In order to accomplish anything, characters must act within the worlds that they find themselves in. However, the results of their actions are often far from certain. Simple things like opening unlocked doors can be resolved by simple narration, but anything where chance is involved, like striking an alert foe or attempting to persuade someone, dice need to be rolled to determine the result. This is done using the Roll and Keep system.
Roll and Keep system
In a roll and keep system, player’s roll an amount of ten-sided dice (d10s), and get to keep a certain number of them to count towards the final result. The end result is calculated by the number of dice that are over a certain number – called the number of successes.
If a rolled attribute is linked to a colour of mana possessed by the character, the character can keep as many dice as they have mana in that colour Note that this is permanent mana values, not what they temporarily have in their mana pool. If the attribute is not linked to the character’s mana, they can keep a number of dice equal to their total mana pool divided by the number of colours they don’t have mana in (rounded down to a minimum of 1). If the action is linked to a Speciality, the entity gets +1 dice for each relevant Speciality. 1 success is earned for each dice over a fixed value for the difficulty of the task.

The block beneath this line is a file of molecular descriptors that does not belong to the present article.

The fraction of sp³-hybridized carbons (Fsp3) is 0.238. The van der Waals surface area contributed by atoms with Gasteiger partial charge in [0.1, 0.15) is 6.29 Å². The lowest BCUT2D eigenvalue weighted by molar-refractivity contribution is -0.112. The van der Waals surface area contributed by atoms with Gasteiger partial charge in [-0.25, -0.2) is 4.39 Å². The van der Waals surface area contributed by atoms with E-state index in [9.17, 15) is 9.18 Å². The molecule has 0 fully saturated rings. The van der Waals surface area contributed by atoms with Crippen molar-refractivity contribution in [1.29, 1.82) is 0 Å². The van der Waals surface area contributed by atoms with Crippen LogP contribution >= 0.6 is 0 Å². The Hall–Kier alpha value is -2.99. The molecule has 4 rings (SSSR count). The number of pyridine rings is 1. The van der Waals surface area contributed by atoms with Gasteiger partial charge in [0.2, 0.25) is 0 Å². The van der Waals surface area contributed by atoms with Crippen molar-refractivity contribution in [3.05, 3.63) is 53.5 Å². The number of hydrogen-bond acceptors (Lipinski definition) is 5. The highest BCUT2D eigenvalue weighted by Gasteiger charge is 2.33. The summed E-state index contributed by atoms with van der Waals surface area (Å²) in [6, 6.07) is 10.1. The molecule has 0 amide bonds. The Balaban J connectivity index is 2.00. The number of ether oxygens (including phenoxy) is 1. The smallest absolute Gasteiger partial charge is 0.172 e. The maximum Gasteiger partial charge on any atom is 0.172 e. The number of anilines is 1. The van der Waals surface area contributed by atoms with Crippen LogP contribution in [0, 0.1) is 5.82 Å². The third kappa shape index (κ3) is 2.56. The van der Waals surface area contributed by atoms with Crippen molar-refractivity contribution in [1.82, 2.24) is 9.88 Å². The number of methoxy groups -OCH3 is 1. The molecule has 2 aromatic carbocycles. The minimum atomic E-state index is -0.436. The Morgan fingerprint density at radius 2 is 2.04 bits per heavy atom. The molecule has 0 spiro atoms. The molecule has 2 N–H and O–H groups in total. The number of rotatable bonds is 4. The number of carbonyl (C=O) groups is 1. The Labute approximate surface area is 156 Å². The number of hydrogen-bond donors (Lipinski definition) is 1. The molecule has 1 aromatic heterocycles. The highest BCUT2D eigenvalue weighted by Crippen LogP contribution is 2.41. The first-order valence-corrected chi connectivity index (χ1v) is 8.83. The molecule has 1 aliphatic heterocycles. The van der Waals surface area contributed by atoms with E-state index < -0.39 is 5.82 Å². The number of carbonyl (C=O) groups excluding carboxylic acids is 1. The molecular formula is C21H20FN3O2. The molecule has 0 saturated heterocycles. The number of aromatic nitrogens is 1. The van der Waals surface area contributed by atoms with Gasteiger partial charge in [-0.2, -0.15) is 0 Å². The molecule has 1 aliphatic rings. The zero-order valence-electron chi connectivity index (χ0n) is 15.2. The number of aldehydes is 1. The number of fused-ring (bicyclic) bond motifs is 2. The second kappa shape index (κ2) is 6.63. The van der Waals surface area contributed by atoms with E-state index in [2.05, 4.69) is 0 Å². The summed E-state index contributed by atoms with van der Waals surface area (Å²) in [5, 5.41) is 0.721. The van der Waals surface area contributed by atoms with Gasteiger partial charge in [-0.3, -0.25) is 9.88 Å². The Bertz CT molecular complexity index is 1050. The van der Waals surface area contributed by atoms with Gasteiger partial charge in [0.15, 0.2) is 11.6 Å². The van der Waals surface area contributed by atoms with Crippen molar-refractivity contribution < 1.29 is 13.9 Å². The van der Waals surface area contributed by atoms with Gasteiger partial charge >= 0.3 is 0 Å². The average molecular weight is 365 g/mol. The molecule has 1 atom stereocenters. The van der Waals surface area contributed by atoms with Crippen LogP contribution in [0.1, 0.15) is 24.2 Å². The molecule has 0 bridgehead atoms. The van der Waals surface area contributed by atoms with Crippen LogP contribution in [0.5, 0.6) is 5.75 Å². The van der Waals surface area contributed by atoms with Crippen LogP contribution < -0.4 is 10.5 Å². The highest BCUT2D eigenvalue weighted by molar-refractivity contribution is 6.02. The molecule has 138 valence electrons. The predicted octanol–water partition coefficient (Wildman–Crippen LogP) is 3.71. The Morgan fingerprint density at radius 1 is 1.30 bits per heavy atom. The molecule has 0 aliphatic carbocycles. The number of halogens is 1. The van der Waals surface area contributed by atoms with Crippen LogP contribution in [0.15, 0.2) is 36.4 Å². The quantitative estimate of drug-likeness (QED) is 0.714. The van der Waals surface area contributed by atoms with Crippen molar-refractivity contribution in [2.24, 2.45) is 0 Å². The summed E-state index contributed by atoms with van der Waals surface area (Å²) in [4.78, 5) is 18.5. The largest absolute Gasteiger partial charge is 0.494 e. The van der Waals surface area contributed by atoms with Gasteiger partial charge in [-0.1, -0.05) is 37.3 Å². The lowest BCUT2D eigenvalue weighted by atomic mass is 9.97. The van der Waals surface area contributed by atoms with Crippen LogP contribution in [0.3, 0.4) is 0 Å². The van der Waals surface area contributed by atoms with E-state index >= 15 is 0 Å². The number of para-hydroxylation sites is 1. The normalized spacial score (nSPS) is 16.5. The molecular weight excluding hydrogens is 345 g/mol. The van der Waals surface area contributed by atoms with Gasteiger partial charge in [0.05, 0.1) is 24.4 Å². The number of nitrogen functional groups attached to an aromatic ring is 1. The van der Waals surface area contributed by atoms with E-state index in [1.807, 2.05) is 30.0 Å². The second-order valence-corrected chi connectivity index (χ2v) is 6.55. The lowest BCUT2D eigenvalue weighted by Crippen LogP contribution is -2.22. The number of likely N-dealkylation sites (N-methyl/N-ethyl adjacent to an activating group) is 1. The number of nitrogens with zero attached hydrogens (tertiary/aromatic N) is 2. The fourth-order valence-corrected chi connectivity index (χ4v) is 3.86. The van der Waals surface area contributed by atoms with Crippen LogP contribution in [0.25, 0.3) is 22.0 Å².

Example: A character has 3 black mana and 2 blue mana, with specialities in Deceit (Cunning), Artifice (Intelligence), Stealth (Finesse) and Elemental Damage (Endurance). If he needs to roll to tell a lie, he would roll his Cunning stat + 1 for the Deceit speciality, and keep 4 dice (3 Black mana + 1 speciality). If he needed to test to understand a text on enchantments, he just roll his Intelligence stat (with no bonus dice), and keep 2 dice (2 Blue mana). If he wanted to test to resist fire damage, he would roll his Endurance stat +1 for the speciality, and keep 2 dice (5 total mana divided by the 3 colours he doesn’t have, rounded down to 1, +1 for the speciality). If he needed to test to strike an opponent with his staff in broad daylight, he would roll his basic Strength dice and keep 1.
A full list of action types and their associated attributes can be found here.